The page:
## Wednesday, November 27, 2019

### A simple bistable system

Originally Posted on  by

Here is a simple bistable system I sometimes use in class. I like it because it’s easy to explain plus the addition of one extra reaction turns it into a relaxation oscillator.

import tellurium as te
import random
import pylab as plt
import numpy as np

# ---- BISTABLE SYSTEM -----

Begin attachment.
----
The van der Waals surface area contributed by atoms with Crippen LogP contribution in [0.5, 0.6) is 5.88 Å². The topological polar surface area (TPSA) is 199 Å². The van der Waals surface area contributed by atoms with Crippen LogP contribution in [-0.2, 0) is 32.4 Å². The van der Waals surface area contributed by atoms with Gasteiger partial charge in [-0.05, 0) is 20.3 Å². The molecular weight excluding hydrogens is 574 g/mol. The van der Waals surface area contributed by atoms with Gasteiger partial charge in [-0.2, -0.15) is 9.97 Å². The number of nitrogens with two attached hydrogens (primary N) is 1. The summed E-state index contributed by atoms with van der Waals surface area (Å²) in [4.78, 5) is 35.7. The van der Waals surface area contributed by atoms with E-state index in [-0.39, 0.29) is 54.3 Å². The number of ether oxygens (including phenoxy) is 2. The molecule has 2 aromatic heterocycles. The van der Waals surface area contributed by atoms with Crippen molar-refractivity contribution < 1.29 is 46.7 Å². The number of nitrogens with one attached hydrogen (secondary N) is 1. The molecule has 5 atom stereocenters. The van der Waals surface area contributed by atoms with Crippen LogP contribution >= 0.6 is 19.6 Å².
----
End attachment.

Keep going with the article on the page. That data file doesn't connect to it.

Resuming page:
$Xo -> S1; 0.5 + Vmax*S1^n/(15 + S1^n); S1 -> ; k1*S1; Xo = 1; S1 = 1; n = 4; Vmax = 10; k1 = 2; ''') plt.xlabel ('Time') plt.ylabel ('Concentration') for S1 in np.arange (1.45, 1.55, 0.01): r.S1 = S1 m = r.simulate (0, 5, 100) plt.plot (m['time'], m['[S1]']) r.steadyStateSolver.allow_presimulation = False for i in range (10): r.S1 = random.random()*5 r.steadyState() print ('S1 = ', r.S1, 'eigenvalue = ', r.getFullEigenValues()[0])  If you run the above code you’ll get: S1 = 5.145227 eigenvalue = -1.84055 S1 = 5.145227 eigenvalue = -1.84055 S1 = 0.251329 eigenvalue = -1.95768 S1 = 5.145227 eigenvalue = -1.84055 S1 = 1.492258 eigenvalue = 3.004970 S1 = 5.145227 eigenvalue = -1.84055 S1 = 1.492258 eigenvalue = 3.004970 S1 = 5.145227 eigenvalue = -1.84055 S1 = 5.145227 eigenvalue = -1.84055 S1 = 0.251329 eigenvalue = -1.957684 The above output is what I call the poor-mans way of finding multiple steady states. I scan across the inital conditions computing the steady state in each case and the corresponding eigenvalue (You can also just assign random values to the initial value for S1, which is better if you don’t know what starting conditions to use). As you can see it found three steady states, two stable (neg eignvalue) and one unstable (1.492, pos eigenvalue). The plot above shows time course trajectories for about 10 different starting points for S1. The two steady states are clearly evident. Out of interest here is the addition of the extra reaction at the front to turn it into a relaxation oscillator. You have to make a slight modification to the second reaction’s rate law so that it becomes a function of its reactant (which it wasn’t before) $Xo -> So;  k0*Xo;